In the middle of a Sunday afternoon event called "A Prayer for Citizenship" in the gymnasium of St. Monica's Catholic Church, 16 year-old Cynthia Torres approaches the microphone and faces an overflow crowd of 600 people. Congresswoman Susan Brooks sits to Torres' right. Torres begins to speak, explaining that she grew up in Indianapolis and is a student at George Washington High School. Then she pauses and takes a deep breath. "When I was 12, my mother was deported," she says.
Torres tries to begin her next sentence, but can't quite get the words out. Tears well up in her eyes. She gulps and starts in again. "No twelve year-old should have to care for her three year-old and six year-old siblings. But I was all we had.
"I pray that the Congresswoman will make the right choice and support a pathway to citizenship that supports family values. I don't want anyone else to have this pain and suffering."
The rest of the afternoon's agenda is no less subtle. Torres was preceded at the podium by two Catholic priests, who cite to Brooks the Biblical mandate to be welcoming to the stranger in our midst. Brooks faces a wall decorated with U.S. flag-themed banners reading, "Keep Us United." The co-masters of ceremonies are Rolando Mendoza, Sr., speaking in Spanish, and teenage Rolando Mendoza, Jr., speaking in English. Both, they disclose to Brooks and the gathered crowd, are undocumented immigrants.
Today's goal is for Brooks to publicly pledge support for the Border Security, Economic Opportunity, and Immigration Modernization Act, known as H.R. 15. The bill would allow the Mendozas, Cynthia Torres, and the 11 million-plus other undocumented immigrants in the U.S. to get official residency, to work legally, and to move toward a day when they will earn full citizenship. At the end of the program, Brooks, a first-term Republican, will be invited to respond. Everyone in attendance holds a small battery-operated candle, which they are instructed to light only if Brooks agrees to support a path to citizenship. The Congresswoman sits up front alone, with the eyes of hundreds trained directly on her. It is an agenda designed to create tension. The design is being realized.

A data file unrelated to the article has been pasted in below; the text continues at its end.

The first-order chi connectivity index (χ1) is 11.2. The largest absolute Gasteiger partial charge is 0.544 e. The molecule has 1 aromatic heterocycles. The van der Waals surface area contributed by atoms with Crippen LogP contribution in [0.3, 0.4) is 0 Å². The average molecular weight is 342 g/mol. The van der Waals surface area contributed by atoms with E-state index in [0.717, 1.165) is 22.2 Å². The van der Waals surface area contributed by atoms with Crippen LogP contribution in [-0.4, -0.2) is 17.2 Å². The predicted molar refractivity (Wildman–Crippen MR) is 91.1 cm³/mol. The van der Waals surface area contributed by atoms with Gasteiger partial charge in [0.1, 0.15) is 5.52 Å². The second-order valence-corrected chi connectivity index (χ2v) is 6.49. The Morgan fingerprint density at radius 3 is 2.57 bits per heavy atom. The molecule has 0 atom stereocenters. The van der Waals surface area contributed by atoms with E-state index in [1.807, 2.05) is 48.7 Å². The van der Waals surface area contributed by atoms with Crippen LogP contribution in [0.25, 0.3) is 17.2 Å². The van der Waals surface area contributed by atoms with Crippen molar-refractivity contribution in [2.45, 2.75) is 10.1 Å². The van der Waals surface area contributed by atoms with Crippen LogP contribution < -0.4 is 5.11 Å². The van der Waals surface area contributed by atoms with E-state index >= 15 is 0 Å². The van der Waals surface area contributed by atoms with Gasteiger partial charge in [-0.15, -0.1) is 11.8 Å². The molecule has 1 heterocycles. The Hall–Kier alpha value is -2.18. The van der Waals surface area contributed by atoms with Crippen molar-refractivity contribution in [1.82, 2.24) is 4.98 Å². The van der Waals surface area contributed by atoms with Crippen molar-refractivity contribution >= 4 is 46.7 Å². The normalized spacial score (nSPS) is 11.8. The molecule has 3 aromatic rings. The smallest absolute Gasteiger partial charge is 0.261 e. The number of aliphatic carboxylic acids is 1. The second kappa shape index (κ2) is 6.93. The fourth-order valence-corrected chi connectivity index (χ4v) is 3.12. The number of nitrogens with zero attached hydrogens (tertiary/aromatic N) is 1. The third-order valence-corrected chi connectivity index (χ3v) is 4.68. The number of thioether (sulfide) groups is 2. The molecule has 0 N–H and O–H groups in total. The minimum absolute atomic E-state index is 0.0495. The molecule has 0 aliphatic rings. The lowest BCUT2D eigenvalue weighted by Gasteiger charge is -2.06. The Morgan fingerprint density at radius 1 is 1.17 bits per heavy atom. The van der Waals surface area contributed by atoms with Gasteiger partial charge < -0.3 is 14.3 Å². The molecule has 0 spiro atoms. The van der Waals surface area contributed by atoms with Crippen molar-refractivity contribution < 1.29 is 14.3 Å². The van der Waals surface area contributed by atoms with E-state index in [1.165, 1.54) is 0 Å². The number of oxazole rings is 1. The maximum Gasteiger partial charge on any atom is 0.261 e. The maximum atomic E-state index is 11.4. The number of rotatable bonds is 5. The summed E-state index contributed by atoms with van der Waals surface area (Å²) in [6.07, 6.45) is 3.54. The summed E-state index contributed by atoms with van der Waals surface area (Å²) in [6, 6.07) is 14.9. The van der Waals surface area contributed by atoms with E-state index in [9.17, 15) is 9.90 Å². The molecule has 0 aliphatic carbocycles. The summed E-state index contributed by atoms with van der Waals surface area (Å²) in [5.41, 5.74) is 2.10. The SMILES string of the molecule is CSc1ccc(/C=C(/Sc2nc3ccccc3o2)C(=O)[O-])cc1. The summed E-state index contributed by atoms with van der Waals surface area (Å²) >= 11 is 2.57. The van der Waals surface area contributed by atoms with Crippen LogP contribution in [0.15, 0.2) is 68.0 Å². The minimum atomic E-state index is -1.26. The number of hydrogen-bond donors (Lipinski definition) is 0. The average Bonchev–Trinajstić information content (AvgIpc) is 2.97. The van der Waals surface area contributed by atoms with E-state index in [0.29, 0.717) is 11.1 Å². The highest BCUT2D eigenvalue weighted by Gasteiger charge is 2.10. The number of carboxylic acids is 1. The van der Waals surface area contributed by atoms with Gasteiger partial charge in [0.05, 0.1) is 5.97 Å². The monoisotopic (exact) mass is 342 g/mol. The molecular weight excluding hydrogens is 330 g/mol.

In fact, it is not clear at first why Brooks would agree to attend such a presentation at all. She represents the 5th Congressional District, which is dominated by the affluent suburbs north and north-east of Indianapolis' center. Her statements on immigration have focused on bolstering the country's borders, not welcoming the undocumented in our midst. But when Brooks finally takes the microphone to respond, she points out that this setting is a familiar one for her. She and her family have been members of St. Monica's parish for decades. The invitation to attend today was issued in part by her own pastor, the same priest who had started the agenda by delivering a strongly pro-immigrant invocation.
Yet the Latino-dominated crowd may not be all that familiar to Brooks. The parish was much more homogenous when she and her family joined. Since then, its Latino membership has swelled and multiple Spanish-language masses have been added to the weekend schedule. The world around Susan Brooks has shifted in recent years, as it has for all Americans. One of every 20 Indiana residents is foreign-born, with almost half of those coming from Latin America. By 2050, the Hispanic population in the U.S. is expected to comprise 29 percent of the population — which puts Susan Brooks in a tough spot. On one hand, anyone in the business of winning elections ignores such obvious demographic trends at their peril. Last year, the Republican National Committee issued recommendations from its "Growth and Opportunity Project" that highlighted the party's need to embrace comprehensive immigration reform. One of the report's co-chairmen, Ari Fleischer, who served as White House spokesperson during the George W. Bush presidency, cited the meager 27 percent share of the Hispanic vote earned by Mitt Romney in the 2012 election as "a clear two-by-four to the head" to the Republican Party. At a local level, Brooks is well aware that the business community, including the Indiana Chamber of Commerce, Eli Lilly and Co., and other traditional Republican supporters favor H.R. 15. A 2013 poll for the Public Religion Research Institute showed two-thirds of Hoosiers support a path to legal citizenship.